Will a rebuilt engine that is too tight ever loosen up, or does it need another rebuild?

Dear Car Talk

Dear Car Talk | Jan 01, 1993

Dear Tom and Ray:

I recently had my 1969 429 cubic inch Ford V8 totally rebuilt using sixty thousandths oversized pistons. A new water pump and a new, oversized, heavy duty radiator were installed. After installation there has been an unacceptable overheating problem. The mechanic has no explanation. The thermostat was removed to help prevent overheating, but that didn't work. A direct drive for the fan was installed. That didn't work either. Can you comment on possible causes and solutions?

RAY: Our solution would be TWO heavy duty oversized radiators, and an immediate move to a far northern latitude, like Cicily, Alaska.

TOM: If all of the normal things have been checked--and it sounds as though they have--the problem is probably that the engine is too tight. And that means the rebuild was done incorrectly. The guy who did it could have over-tightened everything, or he could have installed parts that were the wrong size. Or perhaps the machine shop ground the crankshaft incorrectly, or bored the cylinders too small.

RAY: Think about it, Norm. If things are too tight, or if the cylinders are too small by a couple of thousandths of an inch, it's going to be really hard for the pistons to go up and down. And the friction created by the pistons trying to go up and down in a space that's too small for them is converted very quickly into heat---lots of heat.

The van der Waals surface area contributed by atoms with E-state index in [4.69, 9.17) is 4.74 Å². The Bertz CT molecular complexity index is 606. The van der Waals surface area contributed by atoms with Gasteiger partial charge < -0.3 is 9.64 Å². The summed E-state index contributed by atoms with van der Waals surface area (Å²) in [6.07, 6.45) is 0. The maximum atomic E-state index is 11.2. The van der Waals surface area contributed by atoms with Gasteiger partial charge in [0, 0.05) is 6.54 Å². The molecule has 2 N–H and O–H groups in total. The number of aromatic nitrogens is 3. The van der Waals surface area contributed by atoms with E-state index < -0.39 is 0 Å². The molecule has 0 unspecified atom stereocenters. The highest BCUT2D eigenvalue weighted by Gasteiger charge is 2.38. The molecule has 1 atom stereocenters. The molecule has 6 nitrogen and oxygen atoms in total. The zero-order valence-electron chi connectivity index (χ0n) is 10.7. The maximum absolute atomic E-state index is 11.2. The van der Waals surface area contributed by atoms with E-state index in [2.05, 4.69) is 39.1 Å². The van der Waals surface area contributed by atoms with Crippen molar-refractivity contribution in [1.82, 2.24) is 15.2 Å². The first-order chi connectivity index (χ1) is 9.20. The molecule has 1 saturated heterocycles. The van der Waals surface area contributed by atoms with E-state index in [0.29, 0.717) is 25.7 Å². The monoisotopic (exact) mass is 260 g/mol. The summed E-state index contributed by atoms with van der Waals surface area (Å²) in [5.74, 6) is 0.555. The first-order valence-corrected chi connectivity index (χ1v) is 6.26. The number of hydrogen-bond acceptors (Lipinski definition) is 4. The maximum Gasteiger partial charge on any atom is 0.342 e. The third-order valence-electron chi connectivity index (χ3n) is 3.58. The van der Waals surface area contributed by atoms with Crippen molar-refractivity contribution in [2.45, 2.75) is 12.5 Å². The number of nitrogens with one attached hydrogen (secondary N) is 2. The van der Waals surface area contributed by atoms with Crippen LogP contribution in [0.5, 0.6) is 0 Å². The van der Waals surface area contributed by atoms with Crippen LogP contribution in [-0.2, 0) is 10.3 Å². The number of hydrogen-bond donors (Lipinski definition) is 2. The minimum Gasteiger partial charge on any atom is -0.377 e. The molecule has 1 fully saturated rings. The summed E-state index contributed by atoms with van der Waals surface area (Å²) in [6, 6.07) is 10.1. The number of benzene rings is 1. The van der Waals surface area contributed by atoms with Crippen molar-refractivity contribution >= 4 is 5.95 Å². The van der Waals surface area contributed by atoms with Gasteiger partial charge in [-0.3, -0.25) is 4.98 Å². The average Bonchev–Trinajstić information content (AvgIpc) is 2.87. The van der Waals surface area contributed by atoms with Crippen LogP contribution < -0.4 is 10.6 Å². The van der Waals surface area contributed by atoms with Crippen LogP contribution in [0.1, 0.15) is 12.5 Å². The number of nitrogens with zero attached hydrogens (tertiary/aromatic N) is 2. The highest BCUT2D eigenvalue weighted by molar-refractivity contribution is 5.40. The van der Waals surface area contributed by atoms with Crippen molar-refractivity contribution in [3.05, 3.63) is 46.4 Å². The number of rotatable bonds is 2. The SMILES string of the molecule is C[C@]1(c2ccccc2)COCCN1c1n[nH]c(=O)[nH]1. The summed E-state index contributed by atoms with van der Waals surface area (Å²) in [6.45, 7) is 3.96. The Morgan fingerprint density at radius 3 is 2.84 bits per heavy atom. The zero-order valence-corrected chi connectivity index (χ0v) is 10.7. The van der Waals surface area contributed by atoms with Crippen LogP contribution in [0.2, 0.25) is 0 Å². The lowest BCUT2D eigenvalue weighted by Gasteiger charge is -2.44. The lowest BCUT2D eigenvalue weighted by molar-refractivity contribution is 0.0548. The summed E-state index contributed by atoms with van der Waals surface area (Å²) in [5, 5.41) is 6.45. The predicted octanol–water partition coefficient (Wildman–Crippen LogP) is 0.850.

TOM: Did you happen to notice if they used four or five batteries to start this thing when they finished the rebuild? That would give you a hint that it was a little too tight.

RAY: The good news is twofold. First, winter is here. Second, it's possible that the engine will loosen up over time as it breaks in. That is, if it doesn't throw a rod, seize, or melt in the mean time. So I'd just drive it, Norm. And if the car breaks down before it breaks in, take it back to the rebuilder and tell him to go back to the drawing board.

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